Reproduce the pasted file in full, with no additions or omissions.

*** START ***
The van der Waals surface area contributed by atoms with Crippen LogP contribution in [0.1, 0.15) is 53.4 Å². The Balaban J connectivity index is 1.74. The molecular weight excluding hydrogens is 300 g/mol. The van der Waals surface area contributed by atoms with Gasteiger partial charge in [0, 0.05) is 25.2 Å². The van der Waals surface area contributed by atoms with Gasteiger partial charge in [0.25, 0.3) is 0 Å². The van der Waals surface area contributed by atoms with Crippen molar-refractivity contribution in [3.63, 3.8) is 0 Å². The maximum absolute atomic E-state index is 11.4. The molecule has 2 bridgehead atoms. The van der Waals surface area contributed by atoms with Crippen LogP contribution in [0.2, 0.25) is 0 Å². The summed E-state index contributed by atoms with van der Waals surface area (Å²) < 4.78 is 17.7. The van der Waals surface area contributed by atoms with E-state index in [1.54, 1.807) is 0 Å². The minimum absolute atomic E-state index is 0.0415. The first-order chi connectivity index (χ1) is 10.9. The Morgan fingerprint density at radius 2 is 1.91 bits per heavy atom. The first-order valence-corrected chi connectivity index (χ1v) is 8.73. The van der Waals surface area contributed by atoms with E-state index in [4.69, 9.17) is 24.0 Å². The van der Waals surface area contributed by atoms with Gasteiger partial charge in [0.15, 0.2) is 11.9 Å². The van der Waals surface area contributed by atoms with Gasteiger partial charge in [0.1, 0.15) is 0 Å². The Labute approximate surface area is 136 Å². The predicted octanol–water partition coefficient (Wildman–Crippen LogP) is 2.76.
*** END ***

The van der Waals surface area contributed by atoms with Crippen LogP contribution in [0.1, 0.15) is 53.4 Å². The Balaban J connectivity index is 1.74. The molecular weight excluding hydrogens is 300 g/mol. The van der Waals surface area contributed by atoms with Gasteiger partial charge in [0, 0.05) is 25.2 Å². The van der Waals surface area contributed by atoms with Gasteiger partial charge in [0.25, 0.3) is 0 Å². The van der Waals surface area contributed by atoms with Crippen molar-refractivity contribution in [3.63, 3.8) is 0 Å². The maximum absolute atomic E-state index is 11.4. The molecule has 2 bridgehead atoms. The van der Waals surface area contributed by atoms with Crippen LogP contribution in [0.2, 0.25) is 0 Å². The summed E-state index contributed by atoms with van der Waals surface area (Å²) < 4.78 is 17.7. The van der Waals surface area contributed by atoms with E-state index in [1.54, 1.807) is 0 Å². The minimum absolute atomic E-state index is 0.0415. The first-order chi connectivity index (χ1) is 10.9. The Morgan fingerprint density at radius 2 is 1.91 bits per heavy atom. The first-order valence-corrected chi connectivity index (χ1v) is 8.73. The van der Waals surface area contributed by atoms with E-state index in [4.69, 9.17) is 24.0 Å². The van der Waals surface area contributed by atoms with Gasteiger partial charge in [0.15, 0.2) is 11.9 Å². The van der Waals surface area contributed by atoms with Gasteiger partial charge in [0.1, 0.15) is 0 Å². The Labute approximate surface area is 136 Å². The predicted octanol–water partition coefficient (Wildman–Crippen LogP) is 2.76.